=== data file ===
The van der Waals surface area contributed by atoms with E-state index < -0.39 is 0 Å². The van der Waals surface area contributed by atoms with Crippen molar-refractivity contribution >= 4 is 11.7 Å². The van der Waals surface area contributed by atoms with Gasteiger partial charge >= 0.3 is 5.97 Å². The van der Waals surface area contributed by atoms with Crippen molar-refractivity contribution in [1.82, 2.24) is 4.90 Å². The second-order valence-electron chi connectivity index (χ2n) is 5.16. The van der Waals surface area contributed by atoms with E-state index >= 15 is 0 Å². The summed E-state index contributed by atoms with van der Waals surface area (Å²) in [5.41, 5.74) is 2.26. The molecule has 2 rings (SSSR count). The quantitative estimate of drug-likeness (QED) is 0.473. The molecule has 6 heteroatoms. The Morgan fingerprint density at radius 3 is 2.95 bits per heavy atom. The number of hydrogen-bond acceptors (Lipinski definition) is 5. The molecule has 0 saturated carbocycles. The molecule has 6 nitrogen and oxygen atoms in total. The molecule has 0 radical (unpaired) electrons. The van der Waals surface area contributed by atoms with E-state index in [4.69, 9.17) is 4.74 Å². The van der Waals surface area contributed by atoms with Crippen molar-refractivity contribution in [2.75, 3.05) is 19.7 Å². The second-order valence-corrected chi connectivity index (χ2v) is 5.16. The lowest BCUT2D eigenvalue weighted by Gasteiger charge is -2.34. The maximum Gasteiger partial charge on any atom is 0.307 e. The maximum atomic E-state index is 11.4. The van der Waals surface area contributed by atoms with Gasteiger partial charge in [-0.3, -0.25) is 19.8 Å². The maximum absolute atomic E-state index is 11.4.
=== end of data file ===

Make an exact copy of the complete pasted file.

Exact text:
The van der Waals surface area contributed by atoms with E-state index < -0.39 is 0 Å². The van der Waals surface area contributed by atoms with Crippen molar-refractivity contribution >= 4 is 11.7 Å². The van der Waals surface area contributed by atoms with Gasteiger partial charge >= 0.3 is 5.97 Å². The van der Waals surface area contributed by atoms with Crippen molar-refractivity contribution in [1.82, 2.24) is 4.90 Å². The second-order valence-electron chi connectivity index (χ2n) is 5.16. The van der Waals surface area contributed by atoms with E-state index >= 15 is 0 Å². The summed E-state index contributed by atoms with van der Waals surface area (Å²) in [5.41, 5.74) is 2.26. The molecule has 2 rings (SSSR count). The quantitative estimate of drug-likeness (QED) is 0.473. The molecule has 6 heteroatoms. The Morgan fingerprint density at radius 3 is 2.95 bits per heavy atom. The number of hydrogen-bond acceptors (Lipinski definition) is 5. The molecule has 0 saturated carbocycles. The molecule has 6 nitrogen and oxygen atoms in total. The molecule has 0 radical (unpaired) electrons. The van der Waals surface area contributed by atoms with E-state index in [4.69, 9.17) is 4.74 Å². The van der Waals surface area contributed by atoms with Crippen molar-refractivity contribution in [2.75, 3.05) is 19.7 Å². The second-order valence-corrected chi connectivity index (χ2v) is 5.16. The lowest BCUT2D eigenvalue weighted by Gasteiger charge is -2.34. The maximum Gasteiger partial charge on any atom is 0.307 e. The maximum atomic E-state index is 11.4. The van der Waals surface area contributed by atoms with Gasteiger partial charge in [-0.3, -0.25) is 19.8 Å². The maximum absolute atomic E-state index is 11.4.